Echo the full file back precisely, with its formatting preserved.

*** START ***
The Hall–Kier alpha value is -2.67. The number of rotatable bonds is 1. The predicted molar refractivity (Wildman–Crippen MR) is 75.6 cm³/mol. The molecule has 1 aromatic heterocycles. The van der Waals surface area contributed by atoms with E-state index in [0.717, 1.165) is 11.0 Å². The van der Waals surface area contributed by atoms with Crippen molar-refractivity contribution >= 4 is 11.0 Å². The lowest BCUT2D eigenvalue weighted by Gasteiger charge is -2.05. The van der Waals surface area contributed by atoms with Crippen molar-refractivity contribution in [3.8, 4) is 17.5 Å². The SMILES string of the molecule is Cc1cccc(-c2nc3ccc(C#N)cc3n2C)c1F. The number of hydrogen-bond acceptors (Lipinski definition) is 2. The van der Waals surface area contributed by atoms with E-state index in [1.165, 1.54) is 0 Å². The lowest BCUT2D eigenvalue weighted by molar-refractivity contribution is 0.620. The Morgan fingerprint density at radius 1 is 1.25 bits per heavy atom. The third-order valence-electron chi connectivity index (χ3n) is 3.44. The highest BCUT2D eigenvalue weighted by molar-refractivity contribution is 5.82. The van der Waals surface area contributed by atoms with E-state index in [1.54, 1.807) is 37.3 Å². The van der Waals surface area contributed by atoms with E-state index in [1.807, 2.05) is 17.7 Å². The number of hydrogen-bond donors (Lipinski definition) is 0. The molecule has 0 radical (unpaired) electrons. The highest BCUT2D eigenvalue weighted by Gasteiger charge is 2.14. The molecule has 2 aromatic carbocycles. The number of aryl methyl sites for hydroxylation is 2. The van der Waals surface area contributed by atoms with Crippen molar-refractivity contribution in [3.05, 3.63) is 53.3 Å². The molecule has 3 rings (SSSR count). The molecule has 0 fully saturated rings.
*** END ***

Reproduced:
The Hall–Kier alpha value is -2.67. The number of rotatable bonds is 1. The predicted molar refractivity (Wildman–Crippen MR) is 75.6 cm³/mol. The molecule has 1 aromatic heterocycles. The van der Waals surface area contributed by atoms with E-state index in [0.717, 1.165) is 11.0 Å². The van der Waals surface area contributed by atoms with Crippen molar-refractivity contribution >= 4 is 11.0 Å². The lowest BCUT2D eigenvalue weighted by Gasteiger charge is -2.05. The van der Waals surface area contributed by atoms with Crippen molar-refractivity contribution in [3.8, 4) is 17.5 Å². The SMILES string of the molecule is Cc1cccc(-c2nc3ccc(C#N)cc3n2C)c1F. The number of hydrogen-bond acceptors (Lipinski definition) is 2. The van der Waals surface area contributed by atoms with E-state index in [1.165, 1.54) is 0 Å². The lowest BCUT2D eigenvalue weighted by molar-refractivity contribution is 0.620. The Morgan fingerprint density at radius 1 is 1.25 bits per heavy atom. The third-order valence-electron chi connectivity index (χ3n) is 3.44. The highest BCUT2D eigenvalue weighted by molar-refractivity contribution is 5.82. The van der Waals surface area contributed by atoms with E-state index in [1.54, 1.807) is 37.3 Å². The van der Waals surface area contributed by atoms with E-state index in [1.807, 2.05) is 17.7 Å². The number of hydrogen-bond donors (Lipinski definition) is 0. The molecule has 0 radical (unpaired) electrons. The highest BCUT2D eigenvalue weighted by Gasteiger charge is 2.14. The molecule has 2 aromatic carbocycles. The number of aryl methyl sites for hydroxylation is 2. The van der Waals surface area contributed by atoms with Crippen molar-refractivity contribution in [3.05, 3.63) is 53.3 Å². The molecule has 3 rings (SSSR count). The molecule has 0 fully saturated rings.